Tag Archives: Book Reviews

Affliction by Edith Schaeffer book cover

Review: Affliction (Edith Schaeffer)

Rating: ★★★★★

Who: Edith Schaeffer, co-founder of L’Abri, American missionary to Switzerland with her husband, Francis Schaeffer. Edith and Francis Schaeffer spent many years serving the Presbyterian church in Missouri and in writing children’s materials as missionaries before they stumbled into a mission to reach Europe’s intelligentsia, which became their full-time vocation and lifelong focus. Edith’s books are very different in tone from those of her husband—and they are at least as good, if not better.

Overview: Edith Schaeffer’s book tactfully and compassionately explores human affliction. Rather than presenting a central “theodicy” to explain evil or suffering, Edith focuses on practical, devotional thoughts that are central to biblical thought about suffering.

Meat: The chief insight of Affliction is that we are given a unique role in human history, a role that no one else can fill, and that suffering cannot take that away. The most important ingredients in life, its meaning and destiny, and the chief end of man, are unaffected by suffering.

A central metaphor for Edith Schaeffer is that of the tapestry: God is weaving our lives together into a redemptive history, and every unique story of faithfulness presents a special proof of God’s love and care—whether that faithfulness occurs in plenty or poverty, in joy or suffering.

Bones: I can add no criticism of her book, except that it took me so long to chew on all the material. It is dense with anecdotes, like its twin book, L’Abri.

Quotes: “Our personal afflictions involve the living God; the only way in which Satan can persecute or afflict God us through attacking the people of God.” (p. 27)

“The compassion and the tenderness of our loving heavenly Father will take forever to learn about.”

“Death is not to be taken as a ‘normal, beautiful release’ but as an enemy. It spoils the beautiful creation of God.”

Related: L’Abri.

Advertisements

Review: Now and Then (Buechner)

Rating:

Full Title: Now and Then: A Memoir of Vocation

Who: Frederick Buechner, preacher and writer of novels and spiritual nonfiction.

Overview: Buechner divides this book into three places he has lived: New York, Exeter (New Hampshire, not England), and Vermont. He gives us a tour through several unspectacular events and places in his life, yet draws the truth out of them like an unlooked-for flavor in a meal prepared by a master chef. The book is along the line of a spiritual autobiography, not giving many details about his life and work, but piecing together the truths he learned along the way.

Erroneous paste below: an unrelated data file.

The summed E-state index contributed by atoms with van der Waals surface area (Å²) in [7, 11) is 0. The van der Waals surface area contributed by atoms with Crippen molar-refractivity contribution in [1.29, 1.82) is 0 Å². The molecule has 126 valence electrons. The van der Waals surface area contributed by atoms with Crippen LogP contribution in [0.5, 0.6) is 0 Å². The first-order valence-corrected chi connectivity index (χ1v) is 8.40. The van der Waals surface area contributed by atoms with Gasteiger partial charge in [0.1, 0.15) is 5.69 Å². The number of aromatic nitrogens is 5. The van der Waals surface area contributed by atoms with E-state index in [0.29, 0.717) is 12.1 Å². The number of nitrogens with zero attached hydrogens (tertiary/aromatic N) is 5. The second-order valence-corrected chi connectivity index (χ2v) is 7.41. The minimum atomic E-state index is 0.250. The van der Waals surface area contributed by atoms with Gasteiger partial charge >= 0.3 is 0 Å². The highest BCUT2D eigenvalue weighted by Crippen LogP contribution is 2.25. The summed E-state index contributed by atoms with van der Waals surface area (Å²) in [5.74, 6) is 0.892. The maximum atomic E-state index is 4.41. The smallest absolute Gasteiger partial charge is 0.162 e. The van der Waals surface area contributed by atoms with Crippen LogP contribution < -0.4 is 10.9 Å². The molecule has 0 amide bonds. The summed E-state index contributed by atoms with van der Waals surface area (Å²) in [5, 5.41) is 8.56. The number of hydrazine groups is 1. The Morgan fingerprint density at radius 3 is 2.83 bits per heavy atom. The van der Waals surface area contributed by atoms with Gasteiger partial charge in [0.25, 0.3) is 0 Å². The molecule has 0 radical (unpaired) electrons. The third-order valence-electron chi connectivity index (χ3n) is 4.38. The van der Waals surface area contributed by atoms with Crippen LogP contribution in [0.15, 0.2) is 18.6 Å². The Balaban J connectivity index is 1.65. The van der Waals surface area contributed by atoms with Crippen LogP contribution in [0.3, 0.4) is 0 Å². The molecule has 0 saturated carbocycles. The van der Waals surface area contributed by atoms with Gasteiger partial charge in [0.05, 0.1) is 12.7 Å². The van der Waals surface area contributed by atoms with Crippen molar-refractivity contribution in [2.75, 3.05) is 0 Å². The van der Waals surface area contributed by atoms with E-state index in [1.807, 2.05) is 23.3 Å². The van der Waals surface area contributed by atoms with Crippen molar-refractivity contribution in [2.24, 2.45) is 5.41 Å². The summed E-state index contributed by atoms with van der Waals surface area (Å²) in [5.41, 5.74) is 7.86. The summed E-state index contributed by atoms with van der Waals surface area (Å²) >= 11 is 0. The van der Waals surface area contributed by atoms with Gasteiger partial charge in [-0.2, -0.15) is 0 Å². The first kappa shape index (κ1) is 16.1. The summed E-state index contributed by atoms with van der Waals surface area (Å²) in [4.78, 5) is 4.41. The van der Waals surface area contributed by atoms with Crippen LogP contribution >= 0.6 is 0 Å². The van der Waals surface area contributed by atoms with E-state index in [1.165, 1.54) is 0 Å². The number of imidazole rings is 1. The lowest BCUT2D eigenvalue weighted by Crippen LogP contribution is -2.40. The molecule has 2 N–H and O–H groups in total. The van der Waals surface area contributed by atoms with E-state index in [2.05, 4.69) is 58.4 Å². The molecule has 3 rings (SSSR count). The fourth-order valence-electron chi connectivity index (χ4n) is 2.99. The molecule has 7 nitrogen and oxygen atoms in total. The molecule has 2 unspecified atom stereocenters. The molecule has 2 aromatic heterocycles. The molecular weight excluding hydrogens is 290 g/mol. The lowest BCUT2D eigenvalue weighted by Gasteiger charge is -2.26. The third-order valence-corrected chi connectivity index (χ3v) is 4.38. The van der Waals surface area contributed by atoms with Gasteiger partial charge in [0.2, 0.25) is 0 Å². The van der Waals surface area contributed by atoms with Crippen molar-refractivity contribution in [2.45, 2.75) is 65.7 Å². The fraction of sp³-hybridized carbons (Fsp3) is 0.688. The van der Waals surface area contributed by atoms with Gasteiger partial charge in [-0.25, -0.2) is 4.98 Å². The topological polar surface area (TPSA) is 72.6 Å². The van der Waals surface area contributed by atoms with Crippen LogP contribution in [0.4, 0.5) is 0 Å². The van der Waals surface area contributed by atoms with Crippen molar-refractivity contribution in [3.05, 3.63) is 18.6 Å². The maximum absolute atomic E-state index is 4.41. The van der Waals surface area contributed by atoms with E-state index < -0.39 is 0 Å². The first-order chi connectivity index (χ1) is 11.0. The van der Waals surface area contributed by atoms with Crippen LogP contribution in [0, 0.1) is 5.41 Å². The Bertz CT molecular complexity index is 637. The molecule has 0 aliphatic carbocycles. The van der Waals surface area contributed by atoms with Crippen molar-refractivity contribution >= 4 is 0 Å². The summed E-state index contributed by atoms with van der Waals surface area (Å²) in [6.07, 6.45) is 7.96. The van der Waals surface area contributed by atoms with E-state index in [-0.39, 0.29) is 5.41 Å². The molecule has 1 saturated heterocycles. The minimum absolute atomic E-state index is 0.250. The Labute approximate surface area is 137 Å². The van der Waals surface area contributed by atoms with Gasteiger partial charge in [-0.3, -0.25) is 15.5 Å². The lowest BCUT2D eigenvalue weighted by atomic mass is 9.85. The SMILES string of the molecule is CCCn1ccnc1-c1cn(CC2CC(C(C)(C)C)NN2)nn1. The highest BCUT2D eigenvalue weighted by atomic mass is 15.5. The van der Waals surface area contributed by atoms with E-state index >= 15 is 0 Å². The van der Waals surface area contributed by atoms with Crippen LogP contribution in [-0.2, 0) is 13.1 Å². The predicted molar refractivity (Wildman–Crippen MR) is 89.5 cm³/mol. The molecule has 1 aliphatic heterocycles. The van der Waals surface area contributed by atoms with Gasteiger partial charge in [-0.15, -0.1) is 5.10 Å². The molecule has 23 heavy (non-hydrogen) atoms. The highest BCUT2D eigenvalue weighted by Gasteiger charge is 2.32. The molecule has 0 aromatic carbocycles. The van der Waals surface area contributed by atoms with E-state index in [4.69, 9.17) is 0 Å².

This book carries forward particularly an idea present in Buechner’s other books, about seeing God as the main character in your own autobiography. “Listen to your life,” he says more than once.

Meat: Buechner is consummately skilled as a writer. He speaks truth more unobtrusively than almost any other author I have read, and in that I would see him as a predecessor to Donald Miller. (Or, others would say Donald Miller is a successor of his.)

The main theme, repeated at the beginning and the end, is stated thus:

Here and there, even in our world, and now and then, even in ourselves, we catch glimpses of a New Creation, which, fleeting as those glimpses are apt to be, give us hope both for this life and for whatever life may await us later on.

He also shows a great appreciation for “the dark night of the soul”—an idea I’ve written about elsewhere—and shows that preachers and theologians (such as those he studied under) are not exempt from being mystics to a certain extent. Intellect does not guard us from doubt.

Bones: Where I was less impressed is his theology proper. I sense a deep sympathy in some paragraphs where he mentions times of doubt or depression, but at other times it simply felt like he was hedging with his language. Occasionally I felt that Buechner was betraying more skepticism than is becoming of a preacher, and perhaps that is why he is so popular in theologically mainstream-to-liberal circles.

As just another instance, when he cites examples from Buddhism, they are, for the most part interesting, but I can’t help but feel that it is a ploy to keep less religious readers engaged, especially when he backpedals and says that the Christian view is more encompassing.